After graduation, Madison stayed on at the College of New Jersey for several months of postgraduate study, focusing on Hebrew and theology. He had an eye then for a career in the religious ministry, but after a short time he returned home to Virginia without a clear sense of where he was heading professionally. He had considered studying law or joining the military, but his health was still poor, and his spirits rather depressed. Indeed, he suffered from a severe nervous disorder, and his thoughts were often overshadowed by thoughts that he might die an early death.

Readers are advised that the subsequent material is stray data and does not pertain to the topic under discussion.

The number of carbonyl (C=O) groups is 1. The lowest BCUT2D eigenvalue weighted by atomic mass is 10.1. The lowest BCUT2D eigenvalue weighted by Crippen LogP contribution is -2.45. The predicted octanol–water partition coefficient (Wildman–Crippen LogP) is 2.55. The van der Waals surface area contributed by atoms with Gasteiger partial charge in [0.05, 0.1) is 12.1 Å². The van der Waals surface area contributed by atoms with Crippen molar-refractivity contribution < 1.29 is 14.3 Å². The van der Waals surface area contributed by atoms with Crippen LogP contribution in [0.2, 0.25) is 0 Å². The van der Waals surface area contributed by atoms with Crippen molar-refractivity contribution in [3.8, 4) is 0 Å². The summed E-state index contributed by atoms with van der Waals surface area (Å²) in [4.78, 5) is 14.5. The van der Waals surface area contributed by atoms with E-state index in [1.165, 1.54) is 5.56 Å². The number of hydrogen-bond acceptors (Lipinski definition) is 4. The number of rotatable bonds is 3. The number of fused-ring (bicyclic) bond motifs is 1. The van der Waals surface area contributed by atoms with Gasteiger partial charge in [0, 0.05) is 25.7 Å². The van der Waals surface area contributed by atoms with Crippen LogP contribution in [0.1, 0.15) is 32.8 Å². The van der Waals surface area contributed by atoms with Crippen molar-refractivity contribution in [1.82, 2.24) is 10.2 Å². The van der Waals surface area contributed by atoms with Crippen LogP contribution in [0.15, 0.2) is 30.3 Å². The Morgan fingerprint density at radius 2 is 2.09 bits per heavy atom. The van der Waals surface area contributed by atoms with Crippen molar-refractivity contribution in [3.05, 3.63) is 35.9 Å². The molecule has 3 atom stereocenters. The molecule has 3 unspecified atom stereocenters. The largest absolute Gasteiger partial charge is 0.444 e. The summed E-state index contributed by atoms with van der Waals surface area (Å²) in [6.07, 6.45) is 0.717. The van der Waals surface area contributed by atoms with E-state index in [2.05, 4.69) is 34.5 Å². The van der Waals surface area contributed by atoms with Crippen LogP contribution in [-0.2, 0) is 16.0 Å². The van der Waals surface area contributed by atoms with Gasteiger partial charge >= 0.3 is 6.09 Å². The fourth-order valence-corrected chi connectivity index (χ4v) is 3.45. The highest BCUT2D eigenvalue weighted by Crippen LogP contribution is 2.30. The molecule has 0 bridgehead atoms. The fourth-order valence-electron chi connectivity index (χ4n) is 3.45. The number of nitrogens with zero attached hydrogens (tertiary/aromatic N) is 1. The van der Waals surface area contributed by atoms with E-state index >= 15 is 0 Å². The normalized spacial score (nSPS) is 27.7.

While in this despondent state, Madison occupied his time at home in the early 1770s by tutoring his younger brothers and sisters. Uncertain and pessimistic about his future, he showed little ambition for any professional pursuit, though he seriously considered pursuing a legal career. This ambition was to change dramatically with the critical events leading up to the American Revolution.